In_the_supermarket by stariya

VIEWS: 101 PAGES: 5

									Information technology in the supermarket
Tesco: a case study

Tesco is the largest food retailer in Britain. Tesco used to have many small shops on
every high street, but the company has been concentrating on the development of the
huge units we see today called superstores. Each superstore stocks over 14 000 food
lines alone and has a sales area of over 2 500 square metres.

The laser scanning system (barcode reading system)

Tesco was one of the first high street companies to use the barcode reader which is
now called a laser scanner. The objectives of the scanning system are to improve the
service to customers and to increase company productivity and profit. The scanning
system uses a laser beam to read the barcode on the goods. The bars contain the
same information as the numeric code at the bottom of the barcode without likely
inaccuracies of typing the number. As the barcode is passed across the scanner, this
number is read and the price and description of the goods are obtained from the
computer, the sale registered and an itemised receipt produced.

Benefits of the system to the customers

There are numerous benefits to customers and these include the following.

  1. With the old system, prices were entered into the cash register manually. With the
     scanning system this is done automatically, which eliminates typing errors, so
     accurate pricing is assured.
  2. The scanning till is estimated to be 15% more efficient, so customers will spend
     less time waiting to be served.
  3. Produce such as loose tomatoes are weighed at the checkout so customers no
     longer have to queue twice; once at the pricing point and again at the checkout
  4. Customers can have their cheques and credit card vouchers automatically printed.
  5. Customers using a debit card such as Switch can withdraw up to £50 in cash from
     any checkout.
  6. More promotions may be offered, such as 'buy two and get one free' (multisaver).
  7. An itemised receipt is produced. This receipt will often include detailed information
     about what has been bought.

Benefits of the system to the company

Some benefits are easily quantified but others are more difficult.

  1. Checkout accuracy is improved. There are no longer any operator errors and fraud
     is limited, since in the past it was possible to key in a lower price and pocket the
     money.
  2. Throughput is faster and more efficient. There is, on average, a 15% saving in time
     to register the goods in a shopping trolley.
  3. Customer service can be improved. New services such as Clubcard, multisavers,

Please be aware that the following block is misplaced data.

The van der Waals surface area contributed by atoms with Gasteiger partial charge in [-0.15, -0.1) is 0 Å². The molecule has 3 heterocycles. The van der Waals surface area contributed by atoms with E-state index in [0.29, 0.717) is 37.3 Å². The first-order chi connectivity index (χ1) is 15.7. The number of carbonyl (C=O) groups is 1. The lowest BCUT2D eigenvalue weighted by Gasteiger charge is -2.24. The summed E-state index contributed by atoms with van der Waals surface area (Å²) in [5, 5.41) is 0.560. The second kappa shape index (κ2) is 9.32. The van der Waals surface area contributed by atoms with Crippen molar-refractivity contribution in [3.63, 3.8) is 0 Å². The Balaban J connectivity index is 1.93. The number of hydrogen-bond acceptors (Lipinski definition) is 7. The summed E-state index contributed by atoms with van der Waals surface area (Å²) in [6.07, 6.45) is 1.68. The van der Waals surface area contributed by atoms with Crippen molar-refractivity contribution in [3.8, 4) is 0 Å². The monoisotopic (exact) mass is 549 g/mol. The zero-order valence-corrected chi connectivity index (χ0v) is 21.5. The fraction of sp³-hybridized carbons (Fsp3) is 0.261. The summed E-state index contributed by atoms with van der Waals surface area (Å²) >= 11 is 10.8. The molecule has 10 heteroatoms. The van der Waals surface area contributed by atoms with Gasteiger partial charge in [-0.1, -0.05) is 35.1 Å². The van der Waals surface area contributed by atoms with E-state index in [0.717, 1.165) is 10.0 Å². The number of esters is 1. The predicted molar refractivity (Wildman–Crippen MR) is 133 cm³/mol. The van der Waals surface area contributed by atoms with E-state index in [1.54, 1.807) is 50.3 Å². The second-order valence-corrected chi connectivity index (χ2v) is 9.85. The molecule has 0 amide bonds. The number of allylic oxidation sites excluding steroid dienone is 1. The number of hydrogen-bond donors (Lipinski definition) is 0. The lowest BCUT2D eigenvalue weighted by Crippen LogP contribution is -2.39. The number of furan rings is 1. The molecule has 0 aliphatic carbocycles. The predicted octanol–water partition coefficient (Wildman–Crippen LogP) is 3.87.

etc., ensure customer loyalty.
  4. Productivity is increased. There is no need to price each individual article, as in the
     past. Prices are included on the edges of the shelves next to the articles. Weighing
     and pricing at the checkouts eliminates the need for separate pricing points.


Richard Neil Jones                                                05 November 2011
  5. Sales information from the checkout is used to create the orders for stock
     replacement.
  6. Stock levels can be reduced. More efficient stock control means less money tied
     up in stock and less likelihood of running out of certain items on the sales floor.
  7. Wastage is also reduced. Perishable goods such as fresh meat and salads can be
     ordered accurately using the sales information obtained from the checkout.
  8. Promotional analysis and sales analysis are improved. Scanning data can be used
     to assess the effectiveness of special promotions and can provide important
     information about the sales of certain goods.

The barcoding system

The picture below shows a barcode from a tin of Heinz baked beans.




The number at the bottom is called the European Article Number (EAN); a number is
allocated to all product manufacturers by the Article Number Association. The system
works as follows:
     the first two digits represent the country where the goods are produced
     the next five digits identify the manufacturer of the goods
     the following five numbers identify the product
     the final number is a check digit and is used to check that the other 12 numbers
       have been entered correctly.

EFTPOS and the use of debit cards

EFTPOS stands for electronic funds transfer at point of sale and is the method used by
Tesco to transfer money from customers' credit card companies or debit cards directly
to the Tesco bank account. A debit card is rather like a cheque, since the money comes
straight out of the bank account. However, there is no limit to the amount you can spend
using one of these cards, provided that you have the money in your account. This is in
contrast to cheques where there is a limit (usually £50 or £100) to the value of the
cheque that is covered by the guarantee card.

Using checkout information for planning bakery production

Sales information from checkouts is used by in store bakeries to plan the production for
the same day for the next week. This reduces wastage and means stores are less likely
to run out of bread.



Richard Neil Jones                                              05 November 2011
Sales based ordering

Sales based ordering is the automatic re ordering of goods from the warehouse using
the sales information from the checkouts. If, for example, 200 tins of baked beans are
sold from a certain store in one day, then 200 tins will be automatically re ordered and
delivered to the store the following day from one of the Tesco distribution centres.

The large articulated vehicles you see are specially constructed: they have
compartments which can be kept at different temperatures, so, for instance, chilled
food, frozen food and other types of food which do not need cooling may be carried in
the same vehicle.

Stock control

All ordering is performed by computer. There are fast electronic communication lines
between the shops, the distribution centres and the head office. There are also direct
links to the major suppliers, which means that orders can go straight through to
production lines. One advantage of this is that stock arrives just in time before sale so it
is always fresh. Another advantage of this system is that money does not need to be